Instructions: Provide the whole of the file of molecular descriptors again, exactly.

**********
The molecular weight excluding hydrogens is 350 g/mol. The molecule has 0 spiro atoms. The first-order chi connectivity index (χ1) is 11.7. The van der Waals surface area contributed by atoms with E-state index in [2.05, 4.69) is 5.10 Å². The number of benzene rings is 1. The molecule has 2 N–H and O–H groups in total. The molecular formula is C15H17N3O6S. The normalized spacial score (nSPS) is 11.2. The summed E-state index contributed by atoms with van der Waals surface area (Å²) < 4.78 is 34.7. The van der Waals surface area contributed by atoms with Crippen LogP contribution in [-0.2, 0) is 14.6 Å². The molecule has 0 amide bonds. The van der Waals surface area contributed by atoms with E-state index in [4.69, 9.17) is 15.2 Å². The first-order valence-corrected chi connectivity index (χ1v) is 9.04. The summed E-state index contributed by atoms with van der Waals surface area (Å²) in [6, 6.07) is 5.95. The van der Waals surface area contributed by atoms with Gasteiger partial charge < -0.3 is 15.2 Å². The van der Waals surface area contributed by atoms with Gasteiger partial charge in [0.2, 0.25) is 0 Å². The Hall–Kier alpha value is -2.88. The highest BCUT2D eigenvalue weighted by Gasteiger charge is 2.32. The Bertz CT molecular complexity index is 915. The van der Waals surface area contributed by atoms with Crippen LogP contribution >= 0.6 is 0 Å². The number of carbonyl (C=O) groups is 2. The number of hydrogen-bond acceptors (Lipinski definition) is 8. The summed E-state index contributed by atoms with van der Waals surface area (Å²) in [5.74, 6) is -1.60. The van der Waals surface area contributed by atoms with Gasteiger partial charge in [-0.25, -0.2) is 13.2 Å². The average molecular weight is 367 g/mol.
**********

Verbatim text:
The molecular weight excluding hydrogens is 350 g/mol. The molecule has 0 spiro atoms. The first-order chi connectivity index (χ1) is 11.7. The van der Waals surface area contributed by atoms with E-state index in [2.05, 4.69) is 5.10 Å². The number of benzene rings is 1. The molecule has 2 N–H and O–H groups in total. The molecular formula is C15H17N3O6S. The normalized spacial score (nSPS) is 11.2. The summed E-state index contributed by atoms with van der Waals surface area (Å²) < 4.78 is 34.7. The van der Waals surface area contributed by atoms with Crippen LogP contribution in [-0.2, 0) is 14.6 Å². The molecule has 0 amide bonds. The van der Waals surface area contributed by atoms with E-state index in [4.69, 9.17) is 15.2 Å². The first-order valence-corrected chi connectivity index (χ1v) is 9.04. The summed E-state index contributed by atoms with van der Waals surface area (Å²) in [6, 6.07) is 5.95. The van der Waals surface area contributed by atoms with Gasteiger partial charge < -0.3 is 15.2 Å². The van der Waals surface area contributed by atoms with Gasteiger partial charge in [0.2, 0.25) is 0 Å². The Hall–Kier alpha value is -2.88. The highest BCUT2D eigenvalue weighted by Gasteiger charge is 2.32. The Bertz CT molecular complexity index is 915. The van der Waals surface area contributed by atoms with Crippen LogP contribution >= 0.6 is 0 Å². The number of carbonyl (C=O) groups is 2. The number of hydrogen-bond acceptors (Lipinski definition) is 8. The summed E-state index contributed by atoms with van der Waals surface area (Å²) in [5.74, 6) is -1.60. The van der Waals surface area contributed by atoms with Gasteiger partial charge in [-0.25, -0.2) is 13.2 Å². The average molecular weight is 367 g/mol.